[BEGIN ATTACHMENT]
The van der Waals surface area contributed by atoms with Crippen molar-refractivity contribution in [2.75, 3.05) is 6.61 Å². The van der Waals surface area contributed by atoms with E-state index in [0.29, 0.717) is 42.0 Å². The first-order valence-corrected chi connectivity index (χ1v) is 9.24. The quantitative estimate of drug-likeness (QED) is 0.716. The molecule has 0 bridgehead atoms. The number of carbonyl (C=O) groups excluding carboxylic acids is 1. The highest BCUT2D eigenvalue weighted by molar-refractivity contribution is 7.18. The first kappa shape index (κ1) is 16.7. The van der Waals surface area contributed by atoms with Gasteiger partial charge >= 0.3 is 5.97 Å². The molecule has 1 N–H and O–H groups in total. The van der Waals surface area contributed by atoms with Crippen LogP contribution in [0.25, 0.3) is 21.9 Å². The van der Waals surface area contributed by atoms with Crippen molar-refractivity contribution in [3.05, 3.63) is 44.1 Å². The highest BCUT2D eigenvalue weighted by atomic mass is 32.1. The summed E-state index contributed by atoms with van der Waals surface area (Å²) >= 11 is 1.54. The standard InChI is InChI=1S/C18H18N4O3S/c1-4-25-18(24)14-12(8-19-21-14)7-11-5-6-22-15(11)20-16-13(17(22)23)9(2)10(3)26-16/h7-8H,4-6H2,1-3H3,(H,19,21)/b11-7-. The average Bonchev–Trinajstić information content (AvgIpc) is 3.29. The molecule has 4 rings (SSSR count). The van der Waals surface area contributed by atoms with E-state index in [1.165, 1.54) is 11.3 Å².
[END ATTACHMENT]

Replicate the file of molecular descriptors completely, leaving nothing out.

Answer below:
The van der Waals surface area contributed by atoms with Crippen molar-refractivity contribution in [2.75, 3.05) is 6.61 Å². The van der Waals surface area contributed by atoms with E-state index in [0.29, 0.717) is 42.0 Å². The first-order valence-corrected chi connectivity index (χ1v) is 9.24. The quantitative estimate of drug-likeness (QED) is 0.716. The molecule has 0 bridgehead atoms. The number of carbonyl (C=O) groups excluding carboxylic acids is 1. The highest BCUT2D eigenvalue weighted by molar-refractivity contribution is 7.18. The first kappa shape index (κ1) is 16.7. The van der Waals surface area contributed by atoms with Gasteiger partial charge >= 0.3 is 5.97 Å². The molecule has 1 N–H and O–H groups in total. The van der Waals surface area contributed by atoms with Crippen LogP contribution in [0.25, 0.3) is 21.9 Å². The van der Waals surface area contributed by atoms with Crippen molar-refractivity contribution in [3.05, 3.63) is 44.1 Å². The highest BCUT2D eigenvalue weighted by atomic mass is 32.1. The summed E-state index contributed by atoms with van der Waals surface area (Å²) >= 11 is 1.54. The standard InChI is InChI=1S/C18H18N4O3S/c1-4-25-18(24)14-12(8-19-21-14)7-11-5-6-22-15(11)20-16-13(17(22)23)9(2)10(3)26-16/h7-8H,4-6H2,1-3H3,(H,19,21)/b11-7-. The average Bonchev–Trinajstić information content (AvgIpc) is 3.29. The molecule has 4 rings (SSSR count). The van der Waals surface area contributed by atoms with E-state index in [1.165, 1.54) is 11.3 Å².